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Let's assume we have a collection of documents and wish to perform some unsupervised topic segmentation.
As always, we will perform some preprocessing (including tokenization, accent-removal, lowercasing, lemmatizing and such) and transform the lists of tokens into either raw-counts or tfidf-vectors. We'll call this matrix M.
Now we have several possible approaches to perform some simple bag-of-words topic segmentation:
Apply a matrix decomposition method (LSI, LDA, NMF) directly to M and use the resulting components as the topics.
Embed each vector of M into a semantic space (LSI, word2vec) and then apply a matrix decomposition method on the semantic space.
Apply a clustering method (kM, DBSCAN, MSC, GMM) directly to M.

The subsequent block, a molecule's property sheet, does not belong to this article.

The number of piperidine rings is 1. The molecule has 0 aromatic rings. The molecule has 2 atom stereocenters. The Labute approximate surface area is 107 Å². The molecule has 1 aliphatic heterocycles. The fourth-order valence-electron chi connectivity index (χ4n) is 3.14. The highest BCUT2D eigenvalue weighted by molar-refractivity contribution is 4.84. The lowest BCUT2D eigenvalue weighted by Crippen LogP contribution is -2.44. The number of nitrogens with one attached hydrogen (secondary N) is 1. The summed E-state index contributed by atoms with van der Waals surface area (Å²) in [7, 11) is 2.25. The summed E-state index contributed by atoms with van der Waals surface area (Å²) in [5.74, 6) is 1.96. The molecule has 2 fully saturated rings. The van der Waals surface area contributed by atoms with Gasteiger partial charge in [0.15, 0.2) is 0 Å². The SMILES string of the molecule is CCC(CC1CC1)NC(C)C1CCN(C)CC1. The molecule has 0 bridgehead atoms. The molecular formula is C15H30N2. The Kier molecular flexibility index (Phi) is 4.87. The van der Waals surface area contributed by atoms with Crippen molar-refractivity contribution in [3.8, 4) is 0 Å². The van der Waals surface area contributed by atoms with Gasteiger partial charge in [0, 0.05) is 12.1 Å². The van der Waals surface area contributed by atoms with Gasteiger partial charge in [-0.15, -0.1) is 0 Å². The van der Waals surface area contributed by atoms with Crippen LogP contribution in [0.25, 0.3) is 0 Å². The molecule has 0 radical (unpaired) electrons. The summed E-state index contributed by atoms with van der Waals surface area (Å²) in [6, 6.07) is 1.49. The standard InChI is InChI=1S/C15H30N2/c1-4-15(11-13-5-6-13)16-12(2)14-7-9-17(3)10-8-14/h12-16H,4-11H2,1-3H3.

Embed each vector of M into a semantic space and then apply a clustering method on the semantic space.
I have two questions:
Are there any other alternatives to bag-of-words topic segmentation that I have not considered yet?
What are the conceptual differences between the methods described above and which one(s) are recommended?
Clustering method can applied directly to TfIdf matrix (which will be generally sparse) or to documents in the derived semantic space like LSI. Since LSI embedding is a dimensionality/noise reduction step, it is a good idea to cluster on documents embedded in semantic space. Clustering methods will generally use Euclidian distance and will probably perform better on dense matrix. If the clustering algorithm implementation that you use doesn't support sparse data out of the box (most implementations don't) then definitely use a transformation like LSI first and then apply clustering.
LSI method itself is a matrix decomposition operation on the original TfIdf matrix. So applying matrix decomposition on top of LSI is not needed.